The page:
Southern Utah survey: Fighting opioid addiction more important than education, health care, affordable housing

Composite image, St. George News

ST. GEORGE — To better understand Southern Utah’s population and its concerns, Southern Utah University commissioned a public policy poll.

The survey, commissioned by Michael O. Leavitt Center for Politics and Public Service, DataWise and Venture Data, had 400 responses and provided questions regarding issues facing Southern Utah residents. The survey featured questions on the economy, financial situations, job growth and Southern Utah’s potential for young people building a future.

“Southern Utah, in and of itself, is different from Northern Utah,” said Mary Bennett, director of the Leavitt Center for Politics and Public Service. “We know the geography is different; the economy is different and the politics are different.”

The poll surveyed 13 counties: Beaver, Emery, Garfield, Grand, Iron, Kane, Millard, Piute, San Juan, Sanpete, Sevier, Washington and Wayne. It had a 4.9 percent margin of error.

According to the survey results sent to St. George News, 28 percent of respondents marked environment as a concern in Southern Utah, with water issues and flooding as the substantial concern. Other concerns on the survey were low wages/lack of jobs and too much growth/development.

On a scale of extremely important to not important at all, respondents ranked a list of issues facing Southern Utah residents. Below are the results for issues ranked as important:

  • Protecting Southern Utah’s water supply: 92 percent.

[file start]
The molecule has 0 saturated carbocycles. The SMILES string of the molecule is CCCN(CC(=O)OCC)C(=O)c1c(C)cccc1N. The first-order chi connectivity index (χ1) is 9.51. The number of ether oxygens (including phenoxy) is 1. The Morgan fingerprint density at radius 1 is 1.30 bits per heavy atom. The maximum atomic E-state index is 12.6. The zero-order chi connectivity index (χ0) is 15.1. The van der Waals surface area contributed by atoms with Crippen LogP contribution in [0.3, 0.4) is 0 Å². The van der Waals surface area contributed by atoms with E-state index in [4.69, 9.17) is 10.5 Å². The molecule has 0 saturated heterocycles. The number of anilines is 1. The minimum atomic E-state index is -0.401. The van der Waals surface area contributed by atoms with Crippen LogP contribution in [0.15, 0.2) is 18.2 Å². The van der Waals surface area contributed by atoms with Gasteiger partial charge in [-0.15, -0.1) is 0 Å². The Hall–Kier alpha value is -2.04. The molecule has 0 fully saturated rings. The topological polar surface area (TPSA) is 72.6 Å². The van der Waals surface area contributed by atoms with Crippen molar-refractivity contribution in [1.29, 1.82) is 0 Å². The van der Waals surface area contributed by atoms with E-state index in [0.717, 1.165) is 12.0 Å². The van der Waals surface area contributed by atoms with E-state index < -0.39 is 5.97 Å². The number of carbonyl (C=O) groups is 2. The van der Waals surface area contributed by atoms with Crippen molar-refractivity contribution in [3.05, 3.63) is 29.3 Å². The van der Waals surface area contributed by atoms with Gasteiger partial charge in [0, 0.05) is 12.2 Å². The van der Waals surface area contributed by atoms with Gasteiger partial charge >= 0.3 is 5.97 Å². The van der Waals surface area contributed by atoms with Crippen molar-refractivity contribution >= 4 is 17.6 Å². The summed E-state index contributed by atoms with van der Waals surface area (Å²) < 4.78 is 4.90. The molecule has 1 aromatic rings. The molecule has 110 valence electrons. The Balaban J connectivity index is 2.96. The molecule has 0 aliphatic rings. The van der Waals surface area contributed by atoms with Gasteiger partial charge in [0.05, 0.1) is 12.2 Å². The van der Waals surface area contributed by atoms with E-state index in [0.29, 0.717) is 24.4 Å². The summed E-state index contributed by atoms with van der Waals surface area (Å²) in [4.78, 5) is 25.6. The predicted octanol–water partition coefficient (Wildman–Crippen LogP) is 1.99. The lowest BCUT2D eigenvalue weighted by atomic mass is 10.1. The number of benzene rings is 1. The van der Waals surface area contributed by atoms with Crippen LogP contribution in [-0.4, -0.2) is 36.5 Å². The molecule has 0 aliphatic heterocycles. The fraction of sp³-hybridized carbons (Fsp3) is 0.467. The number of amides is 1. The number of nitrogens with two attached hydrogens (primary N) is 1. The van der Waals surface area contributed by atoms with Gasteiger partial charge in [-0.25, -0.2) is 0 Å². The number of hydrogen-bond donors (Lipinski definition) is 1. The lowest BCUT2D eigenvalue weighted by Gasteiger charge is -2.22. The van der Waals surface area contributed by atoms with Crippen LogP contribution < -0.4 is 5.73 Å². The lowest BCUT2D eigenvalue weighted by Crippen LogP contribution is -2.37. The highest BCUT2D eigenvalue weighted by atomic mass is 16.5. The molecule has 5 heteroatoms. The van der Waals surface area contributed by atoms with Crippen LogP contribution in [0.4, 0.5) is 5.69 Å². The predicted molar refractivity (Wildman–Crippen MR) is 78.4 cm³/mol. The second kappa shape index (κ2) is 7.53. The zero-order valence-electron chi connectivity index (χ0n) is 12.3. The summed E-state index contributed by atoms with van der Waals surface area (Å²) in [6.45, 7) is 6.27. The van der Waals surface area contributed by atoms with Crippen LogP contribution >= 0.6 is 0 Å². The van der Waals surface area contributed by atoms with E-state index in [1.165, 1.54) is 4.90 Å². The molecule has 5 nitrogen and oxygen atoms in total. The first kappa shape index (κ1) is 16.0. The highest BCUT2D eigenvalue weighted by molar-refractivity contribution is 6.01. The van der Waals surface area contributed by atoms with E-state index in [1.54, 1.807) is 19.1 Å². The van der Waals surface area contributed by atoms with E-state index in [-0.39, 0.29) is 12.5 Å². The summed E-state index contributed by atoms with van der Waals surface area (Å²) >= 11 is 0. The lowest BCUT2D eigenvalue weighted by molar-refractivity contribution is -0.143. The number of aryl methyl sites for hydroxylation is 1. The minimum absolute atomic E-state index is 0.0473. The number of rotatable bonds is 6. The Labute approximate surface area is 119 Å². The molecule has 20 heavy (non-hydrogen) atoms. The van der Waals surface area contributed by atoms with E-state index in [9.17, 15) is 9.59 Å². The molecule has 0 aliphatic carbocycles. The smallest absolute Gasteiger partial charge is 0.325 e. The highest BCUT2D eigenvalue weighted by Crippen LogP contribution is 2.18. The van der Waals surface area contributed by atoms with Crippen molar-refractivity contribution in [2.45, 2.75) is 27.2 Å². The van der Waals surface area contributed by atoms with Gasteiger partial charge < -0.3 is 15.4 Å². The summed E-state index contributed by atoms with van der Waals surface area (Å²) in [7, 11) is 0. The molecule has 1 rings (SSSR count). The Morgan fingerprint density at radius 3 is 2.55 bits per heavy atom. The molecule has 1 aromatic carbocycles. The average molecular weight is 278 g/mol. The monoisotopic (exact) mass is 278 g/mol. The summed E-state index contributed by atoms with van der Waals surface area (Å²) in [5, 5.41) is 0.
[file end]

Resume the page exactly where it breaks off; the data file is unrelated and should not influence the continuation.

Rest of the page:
• Fighting opioid addiction: 75 percent.
  • Improving the quality of education in K-12 public schools: 73 percent.
  • Preservation of the state’s natural resources: 61 percent.
  • Improving access to quality health care: 68 percent.
  • Improving the economy in Southern Utah: 67 percent.
  • Improving the availability of affordable housing: 56 percent.

Although some of the results of the survey were released at SUU’s Rural Summit, Bennett said, the university has plans to release more of the data in the near future and use it to work with local and state government officials.

“We’re also sharing it and working with local governments across Southern Utah, helping them identify what issues to work on and what solutions may be the best for them to work on.”

Email: [email protected]

Twitter: @STGnews | @markeekaenews

Copyright St. George News, LLC, 2018, all rights reserved.

Free News Delivery by Email

Would you like to have the day's news stories delivered right to your inbox every evening? Enter your email below to start!

1 Comment

  • Red2Blue August 9, 2018 at 9:32 pm

    Opiods ARE a part of healthcare, or should be.

Leave a Reply

This site uses Akismet to reduce spam. Learn how your comment data is processed.